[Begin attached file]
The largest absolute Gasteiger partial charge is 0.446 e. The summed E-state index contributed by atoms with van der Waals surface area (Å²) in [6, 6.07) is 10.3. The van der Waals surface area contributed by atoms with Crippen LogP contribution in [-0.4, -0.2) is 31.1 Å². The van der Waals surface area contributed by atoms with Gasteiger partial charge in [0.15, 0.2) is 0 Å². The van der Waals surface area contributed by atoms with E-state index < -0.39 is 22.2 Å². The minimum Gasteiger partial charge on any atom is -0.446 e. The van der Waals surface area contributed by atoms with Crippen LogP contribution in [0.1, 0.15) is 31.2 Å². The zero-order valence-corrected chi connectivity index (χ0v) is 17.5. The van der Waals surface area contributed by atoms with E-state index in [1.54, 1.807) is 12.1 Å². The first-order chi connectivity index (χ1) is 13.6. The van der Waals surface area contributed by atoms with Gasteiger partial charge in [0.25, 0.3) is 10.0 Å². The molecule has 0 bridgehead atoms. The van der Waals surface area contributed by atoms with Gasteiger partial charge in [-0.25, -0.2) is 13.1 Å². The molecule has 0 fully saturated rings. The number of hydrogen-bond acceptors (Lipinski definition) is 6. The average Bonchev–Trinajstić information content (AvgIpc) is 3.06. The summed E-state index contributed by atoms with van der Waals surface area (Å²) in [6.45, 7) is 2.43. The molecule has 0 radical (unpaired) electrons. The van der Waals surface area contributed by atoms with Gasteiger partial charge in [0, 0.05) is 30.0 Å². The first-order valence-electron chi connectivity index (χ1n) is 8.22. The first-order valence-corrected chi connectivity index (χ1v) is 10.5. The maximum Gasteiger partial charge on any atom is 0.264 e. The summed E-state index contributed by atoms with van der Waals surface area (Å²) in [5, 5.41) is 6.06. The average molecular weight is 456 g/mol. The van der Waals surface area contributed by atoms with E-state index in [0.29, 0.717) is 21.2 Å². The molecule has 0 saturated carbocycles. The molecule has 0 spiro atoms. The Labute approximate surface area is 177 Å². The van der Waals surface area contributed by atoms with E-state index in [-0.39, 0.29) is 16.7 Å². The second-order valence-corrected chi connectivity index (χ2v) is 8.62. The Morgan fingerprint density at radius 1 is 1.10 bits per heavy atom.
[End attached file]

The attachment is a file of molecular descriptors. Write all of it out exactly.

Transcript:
The largest absolute Gasteiger partial charge is 0.446 e. The summed E-state index contributed by atoms with van der Waals surface area (Å²) in [6, 6.07) is 10.3. The van der Waals surface area contributed by atoms with Crippen LogP contribution in [-0.4, -0.2) is 31.1 Å². The van der Waals surface area contributed by atoms with Gasteiger partial charge in [0.15, 0.2) is 0 Å². The van der Waals surface area contributed by atoms with E-state index < -0.39 is 22.2 Å². The minimum Gasteiger partial charge on any atom is -0.446 e. The van der Waals surface area contributed by atoms with Crippen LogP contribution in [0.1, 0.15) is 31.2 Å². The zero-order valence-corrected chi connectivity index (χ0v) is 17.5. The van der Waals surface area contributed by atoms with E-state index in [1.54, 1.807) is 12.1 Å². The first-order chi connectivity index (χ1) is 13.6. The van der Waals surface area contributed by atoms with Gasteiger partial charge in [0.25, 0.3) is 10.0 Å². The molecule has 0 bridgehead atoms. The van der Waals surface area contributed by atoms with Gasteiger partial charge in [-0.25, -0.2) is 13.1 Å². The molecule has 0 fully saturated rings. The number of hydrogen-bond acceptors (Lipinski definition) is 6. The average Bonchev–Trinajstić information content (AvgIpc) is 3.06. The summed E-state index contributed by atoms with van der Waals surface area (Å²) in [6.45, 7) is 2.43. The molecule has 0 radical (unpaired) electrons. The van der Waals surface area contributed by atoms with Gasteiger partial charge in [0, 0.05) is 30.0 Å². The first-order valence-electron chi connectivity index (χ1n) is 8.22. The first-order valence-corrected chi connectivity index (χ1v) is 10.5. The maximum Gasteiger partial charge on any atom is 0.264 e. The summed E-state index contributed by atoms with van der Waals surface area (Å²) in [5, 5.41) is 6.06. The average molecular weight is 456 g/mol. The van der Waals surface area contributed by atoms with E-state index in [0.29, 0.717) is 21.2 Å². The molecule has 0 saturated carbocycles. The molecule has 0 spiro atoms. The Labute approximate surface area is 177 Å². The van der Waals surface area contributed by atoms with E-state index in [-0.39, 0.29) is 16.7 Å². The second-order valence-corrected chi connectivity index (χ2v) is 8.62. The Morgan fingerprint density at radius 1 is 1.10 bits per heavy atom.